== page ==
In this age endless scientific advancements and technological developments, the two rapidly growing forms of energy generation in the world are wind and solar, and both have the same fundamental constraint.
These forms of energy generation are subject to weather conditions, and there are times when they don’t generate any electricity at all. Energy companies who are dependent these generation methods require some type of backup while their solar farms and wind turbines are logged off.
Since there are not many options for these energy companies, most of them turn to fossil fuels like coal or natural gas which notably undermines the advantages of green energy to a great extent.
Nonetheless, an alternate solution which is being trialled in some parts of the world is battery storage so that surplus power produced from renewable energy can be saved for the future. But batteries have their own set of intricacies and problems. Majority of the utility-scale battery systems are costly to build, and they can only last for a specified period of time.
Commonly, the lifespan of rechargeable batteries is around a decade before they can no longer hold a charge and need replacement.
Nevertheless, a group of researchers at Stanford University have come up with a new type of water-based battery. Composed of water and salt, they hope that the battery could be utilised to store energy produced from wind and solar farms, boosting the effectiveness of renewable energy sources.
To put it simply, the battery could diminish the need to burn carbon-emitting fossil fuels and provide a cost-effective measure to store wind or solar energy. Last but not least, this new type of battery developed by researchers at Stanford has the potential to solve global problems with an inexpensive, durable battery perfect for utility-scale energy storage.
All You Need To Know About The Research Project
Yi Cui, the senior author of the research project, and a professor of materials science at the Stanford elaborated upon their project. He explained that they had dissolved a special salt in the water, and put an electrode.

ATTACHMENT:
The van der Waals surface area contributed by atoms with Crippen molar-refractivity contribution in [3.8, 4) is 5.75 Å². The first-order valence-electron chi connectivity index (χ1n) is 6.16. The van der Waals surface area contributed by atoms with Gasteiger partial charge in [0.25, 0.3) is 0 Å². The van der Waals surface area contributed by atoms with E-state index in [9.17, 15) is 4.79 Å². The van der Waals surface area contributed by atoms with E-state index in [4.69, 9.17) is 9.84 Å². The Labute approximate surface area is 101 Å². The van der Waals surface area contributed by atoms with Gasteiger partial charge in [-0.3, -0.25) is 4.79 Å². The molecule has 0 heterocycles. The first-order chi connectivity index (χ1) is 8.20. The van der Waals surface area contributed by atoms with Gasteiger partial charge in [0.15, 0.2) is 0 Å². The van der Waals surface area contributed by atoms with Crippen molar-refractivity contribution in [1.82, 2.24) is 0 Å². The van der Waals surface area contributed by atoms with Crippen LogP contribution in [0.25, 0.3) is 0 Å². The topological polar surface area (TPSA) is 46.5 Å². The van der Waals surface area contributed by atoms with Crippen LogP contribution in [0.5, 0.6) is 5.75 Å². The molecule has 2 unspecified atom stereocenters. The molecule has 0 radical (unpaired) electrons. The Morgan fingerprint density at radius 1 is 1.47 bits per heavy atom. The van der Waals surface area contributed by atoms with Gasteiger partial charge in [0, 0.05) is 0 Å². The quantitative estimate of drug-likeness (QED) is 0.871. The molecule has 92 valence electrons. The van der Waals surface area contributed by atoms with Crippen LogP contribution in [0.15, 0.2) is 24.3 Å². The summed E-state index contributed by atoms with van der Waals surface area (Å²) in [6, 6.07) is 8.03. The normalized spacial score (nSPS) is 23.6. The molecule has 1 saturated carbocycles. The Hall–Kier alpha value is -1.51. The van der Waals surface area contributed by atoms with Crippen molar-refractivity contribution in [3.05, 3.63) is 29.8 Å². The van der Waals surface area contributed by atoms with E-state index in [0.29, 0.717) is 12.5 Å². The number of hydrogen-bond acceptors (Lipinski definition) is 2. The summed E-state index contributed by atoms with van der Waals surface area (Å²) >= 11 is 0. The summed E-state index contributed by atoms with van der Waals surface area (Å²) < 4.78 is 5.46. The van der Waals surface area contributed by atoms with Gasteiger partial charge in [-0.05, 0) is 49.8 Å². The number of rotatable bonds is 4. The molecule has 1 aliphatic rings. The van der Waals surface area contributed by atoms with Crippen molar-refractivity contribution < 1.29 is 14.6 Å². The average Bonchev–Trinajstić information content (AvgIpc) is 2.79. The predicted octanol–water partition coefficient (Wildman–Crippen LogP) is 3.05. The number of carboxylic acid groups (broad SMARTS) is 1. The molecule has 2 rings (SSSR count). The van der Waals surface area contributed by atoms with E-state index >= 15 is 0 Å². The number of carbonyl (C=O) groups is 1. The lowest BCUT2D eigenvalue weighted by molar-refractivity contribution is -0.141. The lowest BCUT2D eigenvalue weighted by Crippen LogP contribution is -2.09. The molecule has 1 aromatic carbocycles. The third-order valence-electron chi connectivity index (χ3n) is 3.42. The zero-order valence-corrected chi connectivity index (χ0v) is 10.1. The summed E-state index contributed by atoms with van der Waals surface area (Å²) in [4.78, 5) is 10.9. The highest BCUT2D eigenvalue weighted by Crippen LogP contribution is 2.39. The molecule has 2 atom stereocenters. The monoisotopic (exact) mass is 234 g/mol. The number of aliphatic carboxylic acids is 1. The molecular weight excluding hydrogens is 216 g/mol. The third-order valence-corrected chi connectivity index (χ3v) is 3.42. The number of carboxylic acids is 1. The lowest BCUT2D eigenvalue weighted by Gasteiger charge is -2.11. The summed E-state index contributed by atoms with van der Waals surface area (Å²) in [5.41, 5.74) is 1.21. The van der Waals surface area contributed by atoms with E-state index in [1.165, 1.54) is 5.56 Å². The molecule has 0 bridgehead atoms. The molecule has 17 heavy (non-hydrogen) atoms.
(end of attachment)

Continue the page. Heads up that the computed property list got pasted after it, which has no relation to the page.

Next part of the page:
Dr. Yi Cui
They developed a changeable chemical reaction that could store electrons in the form of hydrogen gas. Cui also stated that they-they had recognised catalysts that could bring them below the $100 per kilowatt-hour, which was the target of the Department of Energy (DOE).
In the meantime, Steven Chu, erstwhile DOE secretary and Nobel laureate and a professor at Stanford who was not a part of the research team recapitulated that the prototype demonstrated that science and engineering could attain newer ways of inexpensive, highly durable, and utility-scale batteries.
The prototype of the device developed connected a power source to the battery to mimic power that could be fed by energies, namely solar or wind.
The electricity was pumped through the solution, and it triggered a chemical reaction resulting in the formation of manganese dioxide and pure hydrogen gas. In simple words, the Electrons and the manganese sulphate dissolved underwent reaction and the particles of manganese dioxide that were left clinging to the electrodes.
The overabundant electrons commenced bubbling. The hydrogen gas could then be stored and later burned as fuel whenever there was a requirement for excess electricity. Therefore, the battery is highly efficient and durable. Once it is drained, it can be easily recharged with more electricity and the process continues.
At present, the prototype is around three inches tall, and it has the potential to generate 20 milliwatt-hours of electricity. Moreover, it is reported that this could be scaled to an industrial-grade system that had the capacity to charge and recharge up to 10,000 times and develop a grid-scale battery which had a remarkable lifespan.
In addition to that, the device is also being viewed as a form of backup to deal with demand escalations.Despite all these endeavours, there is still a long way to go before the availability, and global utilisation of this type of battery becomes widespread.
The researchers have only examined a small prototype in the lab, and there is no assurance that the design will perform excellently in the field. But if the battery is as inexpensive and long-lasting as it seems to be, this type of storage will become prevalent in all parts of the world within a very short span of time.
The demand for economical water-based batteries to store solar and wind energy is quickly increasing. It is so because energy generation has become necessary and it is the need of the hour.
Furthermore, inexpensive and durable batteries could increase the number of utilities building solar and wind plants. Besides that, a cost-effective battery would get rid of the biggest downside of renewable energy. On this account, water-based batteries will be nothing less than a miraculous boon to the entire world.